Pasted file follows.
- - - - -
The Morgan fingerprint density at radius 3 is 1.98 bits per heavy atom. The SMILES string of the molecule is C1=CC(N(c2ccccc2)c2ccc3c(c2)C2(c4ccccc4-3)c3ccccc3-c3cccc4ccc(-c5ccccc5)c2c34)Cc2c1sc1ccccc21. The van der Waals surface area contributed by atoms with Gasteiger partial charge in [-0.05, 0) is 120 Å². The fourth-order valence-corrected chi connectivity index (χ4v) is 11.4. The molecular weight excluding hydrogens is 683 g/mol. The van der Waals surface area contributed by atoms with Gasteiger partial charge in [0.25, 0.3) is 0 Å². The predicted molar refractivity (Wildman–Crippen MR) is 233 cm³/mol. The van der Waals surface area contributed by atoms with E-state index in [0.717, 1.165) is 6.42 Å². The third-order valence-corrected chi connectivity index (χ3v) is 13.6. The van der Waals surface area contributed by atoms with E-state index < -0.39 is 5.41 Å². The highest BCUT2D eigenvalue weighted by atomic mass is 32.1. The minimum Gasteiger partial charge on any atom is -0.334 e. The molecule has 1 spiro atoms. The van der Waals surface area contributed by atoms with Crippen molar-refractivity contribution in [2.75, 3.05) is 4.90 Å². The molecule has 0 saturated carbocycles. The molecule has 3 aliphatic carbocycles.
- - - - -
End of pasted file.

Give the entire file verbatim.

The Morgan fingerprint density at radius 3 is 1.98 bits per heavy atom. The SMILES string of the molecule is C1=CC(N(c2ccccc2)c2ccc3c(c2)C2(c4ccccc4-3)c3ccccc3-c3cccc4ccc(-c5ccccc5)c2c34)Cc2c1sc1ccccc21. The van der Waals surface area contributed by atoms with Gasteiger partial charge in [-0.05, 0) is 120 Å². The fourth-order valence-corrected chi connectivity index (χ4v) is 11.4. The molecular weight excluding hydrogens is 683 g/mol. The van der Waals surface area contributed by atoms with Gasteiger partial charge in [0.25, 0.3) is 0 Å². The predicted molar refractivity (Wildman–Crippen MR) is 233 cm³/mol. The van der Waals surface area contributed by atoms with E-state index in [0.717, 1.165) is 6.42 Å². The third-order valence-corrected chi connectivity index (χ3v) is 13.6. The van der Waals surface area contributed by atoms with E-state index < -0.39 is 5.41 Å². The highest BCUT2D eigenvalue weighted by atomic mass is 32.1. The minimum Gasteiger partial charge on any atom is -0.334 e. The molecule has 1 spiro atoms. The van der Waals surface area contributed by atoms with Crippen molar-refractivity contribution in [2.75, 3.05) is 4.90 Å². The molecule has 0 saturated carbocycles. The molecule has 3 aliphatic carbocycles.